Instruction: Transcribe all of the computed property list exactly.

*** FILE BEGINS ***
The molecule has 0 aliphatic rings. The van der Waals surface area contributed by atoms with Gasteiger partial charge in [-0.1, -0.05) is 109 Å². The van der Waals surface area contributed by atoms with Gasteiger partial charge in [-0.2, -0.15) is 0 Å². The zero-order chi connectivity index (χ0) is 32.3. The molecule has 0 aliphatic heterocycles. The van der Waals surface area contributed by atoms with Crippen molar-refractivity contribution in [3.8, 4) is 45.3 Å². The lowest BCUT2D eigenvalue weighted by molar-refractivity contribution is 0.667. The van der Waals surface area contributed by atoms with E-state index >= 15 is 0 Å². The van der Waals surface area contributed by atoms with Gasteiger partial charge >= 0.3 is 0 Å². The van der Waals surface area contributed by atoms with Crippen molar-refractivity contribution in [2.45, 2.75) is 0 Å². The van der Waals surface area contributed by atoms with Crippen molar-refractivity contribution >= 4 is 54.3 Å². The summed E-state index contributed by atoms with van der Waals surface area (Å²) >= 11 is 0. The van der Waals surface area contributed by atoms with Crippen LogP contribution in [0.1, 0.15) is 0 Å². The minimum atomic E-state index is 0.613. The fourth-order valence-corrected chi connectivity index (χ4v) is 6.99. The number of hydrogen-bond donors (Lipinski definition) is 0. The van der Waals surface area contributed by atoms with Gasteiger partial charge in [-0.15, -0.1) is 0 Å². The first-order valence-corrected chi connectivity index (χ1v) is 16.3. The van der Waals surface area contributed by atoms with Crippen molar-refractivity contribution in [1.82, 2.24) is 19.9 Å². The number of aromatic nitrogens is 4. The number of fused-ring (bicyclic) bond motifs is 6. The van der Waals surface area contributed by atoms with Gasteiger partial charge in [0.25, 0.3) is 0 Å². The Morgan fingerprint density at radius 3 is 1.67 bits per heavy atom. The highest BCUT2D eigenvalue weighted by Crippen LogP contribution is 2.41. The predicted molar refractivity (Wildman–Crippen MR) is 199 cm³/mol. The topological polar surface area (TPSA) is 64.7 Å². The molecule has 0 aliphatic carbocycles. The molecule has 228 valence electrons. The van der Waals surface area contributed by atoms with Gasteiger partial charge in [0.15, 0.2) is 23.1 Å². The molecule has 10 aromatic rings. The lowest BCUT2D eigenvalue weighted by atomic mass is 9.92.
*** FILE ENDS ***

The molecule has 0 aliphatic rings. The van der Waals surface area contributed by atoms with Gasteiger partial charge in [-0.1, -0.05) is 109 Å². The van der Waals surface area contributed by atoms with Gasteiger partial charge in [-0.2, -0.15) is 0 Å². The zero-order chi connectivity index (χ0) is 32.3. The molecule has 0 aliphatic heterocycles. The van der Waals surface area contributed by atoms with Crippen molar-refractivity contribution in [3.8, 4) is 45.3 Å². The lowest BCUT2D eigenvalue weighted by molar-refractivity contribution is 0.667. The van der Waals surface area contributed by atoms with E-state index >= 15 is 0 Å². The van der Waals surface area contributed by atoms with Gasteiger partial charge >= 0.3 is 0 Å². The van der Waals surface area contributed by atoms with Crippen molar-refractivity contribution in [2.45, 2.75) is 0 Å². The van der Waals surface area contributed by atoms with Crippen molar-refractivity contribution >= 4 is 54.3 Å². The summed E-state index contributed by atoms with van der Waals surface area (Å²) >= 11 is 0. The van der Waals surface area contributed by atoms with Crippen LogP contribution in [0.1, 0.15) is 0 Å². The minimum atomic E-state index is 0.613. The fourth-order valence-corrected chi connectivity index (χ4v) is 6.99. The number of hydrogen-bond donors (Lipinski definition) is 0. The van der Waals surface area contributed by atoms with Gasteiger partial charge in [-0.15, -0.1) is 0 Å². The first-order valence-corrected chi connectivity index (χ1v) is 16.3. The van der Waals surface area contributed by atoms with Crippen molar-refractivity contribution in [1.82, 2.24) is 19.9 Å². The number of aromatic nitrogens is 4. The number of fused-ring (bicyclic) bond motifs is 6. The van der Waals surface area contributed by atoms with Gasteiger partial charge in [0.25, 0.3) is 0 Å². The Morgan fingerprint density at radius 3 is 1.67 bits per heavy atom. The highest BCUT2D eigenvalue weighted by Crippen LogP contribution is 2.41. The predicted molar refractivity (Wildman–Crippen MR) is 199 cm³/mol. The topological polar surface area (TPSA) is 64.7 Å². The molecule has 0 aliphatic carbocycles. The molecule has 228 valence electrons. The van der Waals surface area contributed by atoms with Gasteiger partial charge in [0.15, 0.2) is 23.1 Å². The molecule has 10 aromatic rings. The lowest BCUT2D eigenvalue weighted by atomic mass is 9.92.